More of Our Sanctuary Family: Jorgina, Sally, and Milo

In addition to the elephant residents here at Elephant Sanctuary Brazil (and the revolving door of rescue animals we rehabilitate), we also have cats, dogs, chickens, two goats, and a lamb. 

The goats, Jorgina (Jorgie) and Sally, are supposedly litter mates who were owned by someone who sold goat’s milk. Because they were (of course) drinking their mom’s milk, the owner needed to get rid of them. They were both fearful when they arrived, but once we gave them space to run, the two both opened up to us fairly quickly. Within a week, they settled down and became comfortable with their new home and with us. 

The two have funny personalities, a little sweet and a little salty. They are prone to jumping on just about anything and we’ve even caught them on top of the truck, looking for something they were decidedly not supposed to eat. Hilariously, they don’t like to eat some of the things they are supposed to, like vitamins or medicine that is made into sugar cubes. When they spend time in their enclosure, Jorgie and Sally both run around, clearing the space of chickens – much to the chickens’ dismay. Both of them love to be around people and everyone here seems to love them back, even when they are being a little ornery. 

Milo is a lamb that came to us at 7 days old, after his mother died. He was very sick when he was brought to us, so he spent the first couple months of his life inside. He had to wear a diaper because lambs obviously aren’t housebroken – but he slept in the dogs’ beds and at some point seemed to decide he was a dog. Milo slept on the porch with the dogs and would run with them alongside the 4-wheeler. He didn’t know better; that’s what he thought he was supposed to do, and it was quite charming. 

Recently, Milo has been spending more time with Jorgie and Sally. That decision was made in part by the humans because he is not allowed in the house anymore (he’s a pee and poop machine), and also because he started to discover that he had things in common with them. Jorgie is generally not as sweet as Sally, but she has grown to like having him around. Sally took to him more easily, but still likes to chase him for fun; it’s a harmless game.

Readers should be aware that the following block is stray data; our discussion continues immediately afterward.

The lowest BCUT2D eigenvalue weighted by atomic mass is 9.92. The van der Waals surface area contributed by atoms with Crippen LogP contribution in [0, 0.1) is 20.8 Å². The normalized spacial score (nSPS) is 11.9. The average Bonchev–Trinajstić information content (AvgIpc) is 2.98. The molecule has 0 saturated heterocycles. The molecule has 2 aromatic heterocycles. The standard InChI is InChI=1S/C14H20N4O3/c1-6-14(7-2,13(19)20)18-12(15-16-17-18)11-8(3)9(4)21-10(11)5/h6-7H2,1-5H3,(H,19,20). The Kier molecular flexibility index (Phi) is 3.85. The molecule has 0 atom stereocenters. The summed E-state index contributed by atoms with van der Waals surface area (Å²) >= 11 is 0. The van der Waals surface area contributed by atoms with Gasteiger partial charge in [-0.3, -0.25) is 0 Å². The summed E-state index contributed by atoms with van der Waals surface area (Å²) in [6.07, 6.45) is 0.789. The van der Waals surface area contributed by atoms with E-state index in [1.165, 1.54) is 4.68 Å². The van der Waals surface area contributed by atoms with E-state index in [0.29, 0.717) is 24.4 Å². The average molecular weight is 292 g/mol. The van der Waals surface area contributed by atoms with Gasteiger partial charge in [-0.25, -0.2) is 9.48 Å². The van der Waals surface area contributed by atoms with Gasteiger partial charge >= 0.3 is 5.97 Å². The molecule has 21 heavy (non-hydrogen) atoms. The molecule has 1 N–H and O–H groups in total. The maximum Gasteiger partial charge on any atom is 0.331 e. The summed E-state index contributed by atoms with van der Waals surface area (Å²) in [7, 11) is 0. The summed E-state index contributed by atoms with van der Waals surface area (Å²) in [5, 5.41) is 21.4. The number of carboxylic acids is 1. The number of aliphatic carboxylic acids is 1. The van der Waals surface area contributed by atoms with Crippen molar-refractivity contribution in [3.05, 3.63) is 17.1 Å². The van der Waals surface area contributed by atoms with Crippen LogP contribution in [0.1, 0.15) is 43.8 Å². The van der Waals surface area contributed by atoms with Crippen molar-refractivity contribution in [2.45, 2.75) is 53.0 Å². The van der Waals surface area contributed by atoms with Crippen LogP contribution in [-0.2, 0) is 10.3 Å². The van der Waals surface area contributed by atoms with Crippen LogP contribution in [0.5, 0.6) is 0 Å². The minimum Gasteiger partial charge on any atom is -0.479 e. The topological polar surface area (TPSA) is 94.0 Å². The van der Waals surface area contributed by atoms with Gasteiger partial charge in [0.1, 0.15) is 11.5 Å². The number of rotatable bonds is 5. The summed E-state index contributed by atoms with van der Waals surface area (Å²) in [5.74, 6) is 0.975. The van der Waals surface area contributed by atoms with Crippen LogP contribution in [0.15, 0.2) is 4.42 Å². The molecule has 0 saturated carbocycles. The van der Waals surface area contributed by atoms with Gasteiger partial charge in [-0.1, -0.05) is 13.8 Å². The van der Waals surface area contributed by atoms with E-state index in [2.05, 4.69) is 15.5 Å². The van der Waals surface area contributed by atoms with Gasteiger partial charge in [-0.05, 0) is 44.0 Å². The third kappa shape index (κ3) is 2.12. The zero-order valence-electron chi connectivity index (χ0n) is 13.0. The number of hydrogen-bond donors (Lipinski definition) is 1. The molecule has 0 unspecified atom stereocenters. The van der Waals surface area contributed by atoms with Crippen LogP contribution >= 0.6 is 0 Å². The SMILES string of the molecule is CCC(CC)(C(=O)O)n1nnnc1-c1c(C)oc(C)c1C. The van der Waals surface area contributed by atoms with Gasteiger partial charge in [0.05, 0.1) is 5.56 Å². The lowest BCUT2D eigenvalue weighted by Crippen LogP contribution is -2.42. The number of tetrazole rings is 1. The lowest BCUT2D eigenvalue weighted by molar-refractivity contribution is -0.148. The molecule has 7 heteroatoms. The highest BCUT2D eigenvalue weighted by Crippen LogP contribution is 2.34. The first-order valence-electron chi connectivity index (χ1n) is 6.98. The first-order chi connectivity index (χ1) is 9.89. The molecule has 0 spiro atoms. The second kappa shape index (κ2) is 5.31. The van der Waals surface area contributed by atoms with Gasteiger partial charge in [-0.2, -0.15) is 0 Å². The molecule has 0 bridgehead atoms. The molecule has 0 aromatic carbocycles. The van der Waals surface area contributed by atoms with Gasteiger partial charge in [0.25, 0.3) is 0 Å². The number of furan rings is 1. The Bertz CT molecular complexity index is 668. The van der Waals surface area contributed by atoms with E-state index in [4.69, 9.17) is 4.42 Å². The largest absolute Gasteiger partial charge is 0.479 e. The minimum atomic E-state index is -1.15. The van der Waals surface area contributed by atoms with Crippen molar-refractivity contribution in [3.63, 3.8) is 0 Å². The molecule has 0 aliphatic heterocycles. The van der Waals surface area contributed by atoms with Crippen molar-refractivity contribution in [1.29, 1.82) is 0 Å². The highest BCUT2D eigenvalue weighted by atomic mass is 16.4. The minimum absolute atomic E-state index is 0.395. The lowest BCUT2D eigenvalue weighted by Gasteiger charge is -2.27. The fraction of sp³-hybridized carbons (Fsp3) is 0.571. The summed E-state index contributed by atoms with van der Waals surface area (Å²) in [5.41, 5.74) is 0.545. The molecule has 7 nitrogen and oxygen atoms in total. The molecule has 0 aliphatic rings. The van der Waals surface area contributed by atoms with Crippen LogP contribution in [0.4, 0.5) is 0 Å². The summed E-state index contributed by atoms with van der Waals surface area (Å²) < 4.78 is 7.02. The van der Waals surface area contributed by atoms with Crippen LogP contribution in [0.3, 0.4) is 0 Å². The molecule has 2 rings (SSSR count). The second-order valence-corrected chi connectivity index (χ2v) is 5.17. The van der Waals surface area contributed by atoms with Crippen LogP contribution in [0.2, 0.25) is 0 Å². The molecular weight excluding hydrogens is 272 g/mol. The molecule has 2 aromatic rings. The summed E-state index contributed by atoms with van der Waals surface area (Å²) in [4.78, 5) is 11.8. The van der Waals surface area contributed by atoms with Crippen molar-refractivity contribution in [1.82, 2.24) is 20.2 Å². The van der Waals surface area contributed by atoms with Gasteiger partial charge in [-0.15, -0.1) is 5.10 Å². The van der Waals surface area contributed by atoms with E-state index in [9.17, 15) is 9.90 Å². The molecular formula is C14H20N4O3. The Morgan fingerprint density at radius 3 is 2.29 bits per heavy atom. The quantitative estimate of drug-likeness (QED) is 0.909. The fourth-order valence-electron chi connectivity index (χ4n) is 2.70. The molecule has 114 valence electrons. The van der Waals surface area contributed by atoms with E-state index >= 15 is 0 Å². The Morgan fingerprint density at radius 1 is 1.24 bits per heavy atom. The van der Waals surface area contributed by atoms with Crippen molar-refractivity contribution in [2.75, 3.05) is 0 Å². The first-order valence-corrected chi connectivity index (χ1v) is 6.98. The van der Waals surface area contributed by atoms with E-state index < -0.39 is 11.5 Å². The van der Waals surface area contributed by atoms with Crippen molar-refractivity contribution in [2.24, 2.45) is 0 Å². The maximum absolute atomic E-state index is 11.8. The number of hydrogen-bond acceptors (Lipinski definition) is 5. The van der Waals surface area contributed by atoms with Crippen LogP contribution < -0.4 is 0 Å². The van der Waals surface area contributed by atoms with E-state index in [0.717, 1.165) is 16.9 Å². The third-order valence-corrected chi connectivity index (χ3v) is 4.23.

All three of them will come to the house requesting food, particularly Milo. He still loves the dogs and running with them alongside the 4-wheeler on occasion. Jorgie and Sally now have another herd animal that is part of their sanctuary family, and their relationships will only deepen as they get older and spend more time together. 

Photo of Scott feeding Baby Milo


  1. REPLY
    Barb says

    Cuteness and sweetness overload most welcome today!! Thanks for the uplifting “tails”!

  2. REPLY
    Julie says

    An animal lovers heaven on Earth! Thank you for being a prolific writer with seemingly endless great animal adventures as source material!

  3. REPLY
    Wim says

    Sanctuary to many friends in need is a blessing indeed.
    Quite a handful l presume.
    No dull moments in your multi-herd. 🤗💚

  4. REPLY
    Katie Howard says

    Sooooo, back when I had a menagerie (2 horses, a pony, 2 dogs, a cat, an iguana, a cockatiel, several rabbits and chickens), we added a Pygmy goat to the mix! Enter Jasper…He was tiny and fragile looking and I wasn’t sure he’d make it.
    After a few weeks, however, he proved me wrong and then went on to break every other idea I had about goats (whom I love!)
    Jasper became Le Roi! (King). He, too, thought he was a dog and ran with them. But of course he could climb so he could get places the dogs could not. He herded the horses and the chickens and the dogs. He terrorized the cat. He ate the garden. He would dance on the peaked wooden roof of the dog house in the morning making a terrible racket, and then the dogs would come out of it barking and he quite literally would leap on them!
    He was a holy terror and an escape artist. It was impossible to build an enclosure secure enough to keep him in. He opened gates, using his lips like fingers. He scaled fences, he followed the dogs in the house via the doggy door! In short, he was impossible to contain.
    But he was lovable and entertaining and eventually his little pot belly and age calmed him down. In spite of his antics, all the animals (& family) enjoyed him enough to offset the occasional “goat zoomies” he would have. One of my favorite pets ever! 😁

    • REPLY
      Kat Blais says

      he sounds perfect- thank you for sharing. Milo nibbles on the keys in the door to try to open it. he hasn’t done it yet, but we don’t doubt he will. 🙂

  5. REPLY
    Debbie Sides says

    I love that the sanctuary is there for all wildlife in need. Lovely to see them and they are happy there.

  6. REPLY
    Sallie says

    Sanctuary is such a calming word. I believe be us human or elephant, we get the beauty of it all, and it makes us all better creatures . . .

  7. REPLY
    Sandi Paquet says

    Love this story Kat! I was thinking that the goat must have felt so small to Scott after the elephants. You guys have a great family there. So glad that the sanctuary is open to all. Any news on the other elephants that you’re moving to the sanctuary? Looking forward to that. Have a great day and week.

    • REPLY
      Kat Blais says

      Nothing definitive at this point. We will share when we know more. 🙂

  8. REPLY
    JoAnn Merriman-Eaton says

    This story of GSE and their menagerie is heart warming. What a wonderful life of freedom, love and care you have provided for these beautiful souls. THANK YOU.

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